Jove, May 2002, 6.50, 352 pp.
In 1483, the Earl of Bellville lies dying when Lady Riley D'Aubere visits him to collect the debt he owes her. Twenty years earlier, she freed the earl from incarceration. Since Riley's husband was branded a traitor, the family estate reverts to the crown once she dies leaving her daughter nothing. Riley obtains the Earl's signature on a contract that marries Lynette to the dying man's son.
When Devon Seward learns about his deceased father's final act, he becomes irate for he does not want to be married to anyone. Instead he believes the contract is non-binding and plans to find a spouse for Lynette even if he has to pay the dowry price. Lynette does not want to be wed either so she runs away, but he follows. When they meet she thinks he is a hunter. As they fall in love and the truth of his identity surfaces, both struggle to survive as two rival factions use them as pawns in an attempt to gain the throne.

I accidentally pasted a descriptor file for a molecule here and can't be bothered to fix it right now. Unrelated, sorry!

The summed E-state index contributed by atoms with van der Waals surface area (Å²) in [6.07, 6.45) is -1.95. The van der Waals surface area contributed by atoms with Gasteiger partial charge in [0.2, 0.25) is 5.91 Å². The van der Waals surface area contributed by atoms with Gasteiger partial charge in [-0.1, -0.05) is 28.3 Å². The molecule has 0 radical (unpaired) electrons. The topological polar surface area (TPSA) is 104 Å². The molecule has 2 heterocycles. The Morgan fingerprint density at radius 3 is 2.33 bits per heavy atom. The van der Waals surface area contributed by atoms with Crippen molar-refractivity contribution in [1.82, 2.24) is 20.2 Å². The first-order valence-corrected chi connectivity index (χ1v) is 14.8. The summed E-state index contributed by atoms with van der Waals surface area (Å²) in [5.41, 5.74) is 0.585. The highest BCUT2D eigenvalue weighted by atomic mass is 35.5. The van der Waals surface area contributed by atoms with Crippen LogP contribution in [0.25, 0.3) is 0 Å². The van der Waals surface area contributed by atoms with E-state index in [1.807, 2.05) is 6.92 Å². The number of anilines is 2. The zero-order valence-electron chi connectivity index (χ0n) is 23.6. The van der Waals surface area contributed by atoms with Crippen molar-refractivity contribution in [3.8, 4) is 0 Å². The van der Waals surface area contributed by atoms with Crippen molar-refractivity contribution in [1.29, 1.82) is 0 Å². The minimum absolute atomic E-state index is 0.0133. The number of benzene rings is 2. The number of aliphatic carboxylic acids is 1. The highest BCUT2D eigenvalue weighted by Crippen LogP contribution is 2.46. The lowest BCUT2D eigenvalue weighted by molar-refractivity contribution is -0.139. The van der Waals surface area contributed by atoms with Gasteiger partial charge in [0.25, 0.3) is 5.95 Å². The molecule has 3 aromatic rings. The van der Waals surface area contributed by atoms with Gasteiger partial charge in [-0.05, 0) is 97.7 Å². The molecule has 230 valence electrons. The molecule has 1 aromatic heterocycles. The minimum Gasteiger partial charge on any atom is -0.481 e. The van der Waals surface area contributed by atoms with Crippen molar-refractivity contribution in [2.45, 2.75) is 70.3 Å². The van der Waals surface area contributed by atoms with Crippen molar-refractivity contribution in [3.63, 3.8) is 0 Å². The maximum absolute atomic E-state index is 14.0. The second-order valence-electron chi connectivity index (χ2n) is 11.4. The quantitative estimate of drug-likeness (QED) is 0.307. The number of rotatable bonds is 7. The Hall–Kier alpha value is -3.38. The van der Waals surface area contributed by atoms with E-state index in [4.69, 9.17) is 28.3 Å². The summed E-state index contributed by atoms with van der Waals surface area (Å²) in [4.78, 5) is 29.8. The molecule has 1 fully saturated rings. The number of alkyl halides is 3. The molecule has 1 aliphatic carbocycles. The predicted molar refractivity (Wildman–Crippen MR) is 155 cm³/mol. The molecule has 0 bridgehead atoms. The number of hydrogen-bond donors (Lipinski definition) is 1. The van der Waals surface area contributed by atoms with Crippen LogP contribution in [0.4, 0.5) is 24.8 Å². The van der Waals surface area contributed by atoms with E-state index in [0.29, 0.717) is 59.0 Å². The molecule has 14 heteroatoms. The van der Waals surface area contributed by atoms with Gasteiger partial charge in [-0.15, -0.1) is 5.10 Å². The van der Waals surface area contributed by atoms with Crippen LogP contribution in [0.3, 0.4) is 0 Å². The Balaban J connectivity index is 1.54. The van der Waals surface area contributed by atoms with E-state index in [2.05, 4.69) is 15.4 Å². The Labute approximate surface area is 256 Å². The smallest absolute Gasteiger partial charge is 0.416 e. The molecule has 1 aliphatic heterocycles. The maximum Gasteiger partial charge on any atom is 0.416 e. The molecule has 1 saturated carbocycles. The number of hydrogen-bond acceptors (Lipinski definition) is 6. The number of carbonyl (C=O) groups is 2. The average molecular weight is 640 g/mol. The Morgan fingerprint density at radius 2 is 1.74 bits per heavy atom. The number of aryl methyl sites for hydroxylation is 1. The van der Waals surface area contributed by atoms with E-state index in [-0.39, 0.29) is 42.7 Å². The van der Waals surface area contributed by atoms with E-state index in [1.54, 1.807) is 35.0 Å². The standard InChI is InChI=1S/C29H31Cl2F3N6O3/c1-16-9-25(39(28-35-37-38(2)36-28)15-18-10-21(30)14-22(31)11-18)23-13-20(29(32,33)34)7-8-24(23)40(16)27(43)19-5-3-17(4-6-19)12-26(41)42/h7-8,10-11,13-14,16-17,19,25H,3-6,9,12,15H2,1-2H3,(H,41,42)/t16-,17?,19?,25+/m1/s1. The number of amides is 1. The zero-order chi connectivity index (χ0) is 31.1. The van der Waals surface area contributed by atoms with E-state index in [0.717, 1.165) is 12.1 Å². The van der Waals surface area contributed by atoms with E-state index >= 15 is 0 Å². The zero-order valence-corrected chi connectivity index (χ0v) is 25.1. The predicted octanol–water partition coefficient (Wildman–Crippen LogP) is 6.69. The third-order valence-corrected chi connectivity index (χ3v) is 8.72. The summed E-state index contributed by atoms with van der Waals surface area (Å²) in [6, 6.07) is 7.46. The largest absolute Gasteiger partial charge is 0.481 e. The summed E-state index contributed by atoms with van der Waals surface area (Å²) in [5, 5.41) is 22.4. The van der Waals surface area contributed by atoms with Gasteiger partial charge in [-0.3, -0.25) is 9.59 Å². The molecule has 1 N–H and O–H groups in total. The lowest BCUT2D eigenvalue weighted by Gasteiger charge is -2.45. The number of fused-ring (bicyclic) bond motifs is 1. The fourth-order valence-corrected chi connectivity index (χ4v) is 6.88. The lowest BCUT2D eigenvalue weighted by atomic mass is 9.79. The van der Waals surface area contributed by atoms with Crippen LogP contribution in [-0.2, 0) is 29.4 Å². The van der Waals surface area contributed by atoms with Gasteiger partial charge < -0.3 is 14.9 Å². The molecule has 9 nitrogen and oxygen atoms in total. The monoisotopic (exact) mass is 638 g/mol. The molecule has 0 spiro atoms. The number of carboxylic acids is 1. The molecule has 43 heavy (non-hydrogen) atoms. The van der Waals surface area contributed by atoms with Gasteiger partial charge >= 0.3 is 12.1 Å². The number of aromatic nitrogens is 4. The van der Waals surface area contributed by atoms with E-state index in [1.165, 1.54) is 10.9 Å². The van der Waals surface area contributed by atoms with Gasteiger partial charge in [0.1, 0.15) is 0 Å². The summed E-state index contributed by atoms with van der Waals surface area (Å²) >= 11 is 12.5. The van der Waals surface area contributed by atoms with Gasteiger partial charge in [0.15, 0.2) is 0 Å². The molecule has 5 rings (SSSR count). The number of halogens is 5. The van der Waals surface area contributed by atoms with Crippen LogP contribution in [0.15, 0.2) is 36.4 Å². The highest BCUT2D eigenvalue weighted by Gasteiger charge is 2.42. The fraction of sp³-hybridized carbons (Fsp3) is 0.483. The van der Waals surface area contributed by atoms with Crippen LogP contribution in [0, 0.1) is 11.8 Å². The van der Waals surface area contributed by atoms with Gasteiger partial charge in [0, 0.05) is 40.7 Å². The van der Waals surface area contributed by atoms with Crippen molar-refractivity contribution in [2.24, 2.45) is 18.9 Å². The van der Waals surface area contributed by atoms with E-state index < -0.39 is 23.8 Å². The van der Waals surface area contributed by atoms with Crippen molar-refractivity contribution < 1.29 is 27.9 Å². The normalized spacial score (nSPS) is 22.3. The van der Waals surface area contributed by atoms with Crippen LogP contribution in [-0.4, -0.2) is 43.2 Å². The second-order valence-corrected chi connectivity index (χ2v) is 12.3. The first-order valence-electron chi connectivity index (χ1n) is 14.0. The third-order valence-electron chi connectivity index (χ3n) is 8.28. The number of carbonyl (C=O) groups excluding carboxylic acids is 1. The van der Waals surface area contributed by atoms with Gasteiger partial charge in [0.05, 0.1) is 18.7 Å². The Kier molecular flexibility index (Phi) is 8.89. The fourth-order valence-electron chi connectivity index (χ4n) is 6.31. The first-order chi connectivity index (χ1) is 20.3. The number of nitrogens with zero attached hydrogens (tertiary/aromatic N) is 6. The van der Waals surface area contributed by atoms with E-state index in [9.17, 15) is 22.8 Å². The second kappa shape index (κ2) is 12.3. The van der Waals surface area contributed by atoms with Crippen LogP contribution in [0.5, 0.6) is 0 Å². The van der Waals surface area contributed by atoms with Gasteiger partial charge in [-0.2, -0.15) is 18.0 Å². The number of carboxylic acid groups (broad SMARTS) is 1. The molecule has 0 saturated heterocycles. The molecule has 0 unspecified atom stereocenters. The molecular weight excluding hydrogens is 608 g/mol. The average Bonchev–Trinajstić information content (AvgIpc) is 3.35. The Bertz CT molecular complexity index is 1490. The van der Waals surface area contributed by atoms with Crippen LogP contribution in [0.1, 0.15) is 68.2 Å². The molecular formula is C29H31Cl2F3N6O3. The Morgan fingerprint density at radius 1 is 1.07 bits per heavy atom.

The sense that the reader is in the late fifteenth century flows throughout the wonderful historical romance turning HEART OF A HUNTER into a superior tale than usual. The story line is fast-paced as the lead characters struggle with what their parents have wrought as well as the outside terror. Though Devon's duplicity seems out of character, he is a heroic individual while his intended is an intrepid person. The sequel to the powerful HEART OF A WARRIOR (Riley's story) proves how good Betty Davidson is with her vivid fifteenth century romances.
This report prepared by Harriet Klausner